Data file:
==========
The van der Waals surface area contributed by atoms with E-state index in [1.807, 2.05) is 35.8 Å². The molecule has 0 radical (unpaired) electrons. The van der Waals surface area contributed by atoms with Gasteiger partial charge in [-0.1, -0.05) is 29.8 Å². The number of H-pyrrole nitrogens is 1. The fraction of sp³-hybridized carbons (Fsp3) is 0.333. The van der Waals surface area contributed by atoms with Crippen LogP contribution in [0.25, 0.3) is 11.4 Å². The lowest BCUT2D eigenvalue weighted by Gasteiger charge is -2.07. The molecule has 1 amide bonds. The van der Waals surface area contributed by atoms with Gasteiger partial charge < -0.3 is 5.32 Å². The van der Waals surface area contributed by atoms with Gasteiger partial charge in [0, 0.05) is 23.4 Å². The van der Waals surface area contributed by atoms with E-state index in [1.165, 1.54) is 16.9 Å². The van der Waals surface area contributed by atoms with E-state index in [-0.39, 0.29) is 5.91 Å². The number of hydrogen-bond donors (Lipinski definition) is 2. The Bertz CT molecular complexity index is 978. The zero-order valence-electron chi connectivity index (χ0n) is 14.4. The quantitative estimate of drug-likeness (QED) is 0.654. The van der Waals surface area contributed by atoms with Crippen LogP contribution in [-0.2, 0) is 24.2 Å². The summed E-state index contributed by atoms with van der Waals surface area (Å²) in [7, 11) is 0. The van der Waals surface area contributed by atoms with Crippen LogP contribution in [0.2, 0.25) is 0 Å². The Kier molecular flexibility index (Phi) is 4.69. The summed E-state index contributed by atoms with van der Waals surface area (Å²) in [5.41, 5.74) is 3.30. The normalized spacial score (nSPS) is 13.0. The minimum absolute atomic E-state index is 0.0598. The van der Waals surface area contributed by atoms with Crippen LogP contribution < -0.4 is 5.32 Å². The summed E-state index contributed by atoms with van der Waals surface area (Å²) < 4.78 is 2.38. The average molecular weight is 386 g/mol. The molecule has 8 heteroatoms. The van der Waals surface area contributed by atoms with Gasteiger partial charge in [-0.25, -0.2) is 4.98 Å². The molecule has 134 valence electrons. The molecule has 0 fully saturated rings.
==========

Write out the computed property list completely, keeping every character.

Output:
The van der Waals surface area contributed by atoms with E-state index in [1.807, 2.05) is 35.8 Å². The molecule has 0 radical (unpaired) electrons. The van der Waals surface area contributed by atoms with Gasteiger partial charge in [-0.1, -0.05) is 29.8 Å². The number of H-pyrrole nitrogens is 1. The fraction of sp³-hybridized carbons (Fsp3) is 0.333. The van der Waals surface area contributed by atoms with Crippen LogP contribution in [0.25, 0.3) is 11.4 Å². The lowest BCUT2D eigenvalue weighted by Gasteiger charge is -2.07. The molecule has 1 amide bonds. The van der Waals surface area contributed by atoms with Gasteiger partial charge < -0.3 is 5.32 Å². The van der Waals surface area contributed by atoms with Gasteiger partial charge in [0, 0.05) is 23.4 Å². The van der Waals surface area contributed by atoms with E-state index in [1.165, 1.54) is 16.9 Å². The van der Waals surface area contributed by atoms with E-state index in [-0.39, 0.29) is 5.91 Å². The number of hydrogen-bond donors (Lipinski definition) is 2. The Bertz CT molecular complexity index is 978. The zero-order valence-electron chi connectivity index (χ0n) is 14.4. The quantitative estimate of drug-likeness (QED) is 0.654. The van der Waals surface area contributed by atoms with Crippen LogP contribution in [-0.2, 0) is 24.2 Å². The summed E-state index contributed by atoms with van der Waals surface area (Å²) in [7, 11) is 0. The van der Waals surface area contributed by atoms with Crippen LogP contribution in [0.2, 0.25) is 0 Å². The Kier molecular flexibility index (Phi) is 4.69. The summed E-state index contributed by atoms with van der Waals surface area (Å²) in [5.41, 5.74) is 3.30. The normalized spacial score (nSPS) is 13.0. The minimum absolute atomic E-state index is 0.0598. The van der Waals surface area contributed by atoms with Crippen LogP contribution < -0.4 is 5.32 Å². The summed E-state index contributed by atoms with van der Waals surface area (Å²) < 4.78 is 2.38. The average molecular weight is 386 g/mol. The molecule has 8 heteroatoms. The van der Waals surface area contributed by atoms with Gasteiger partial charge in [-0.25, -0.2) is 4.98 Å². The molecule has 134 valence electrons. The molecule has 0 fully saturated rings.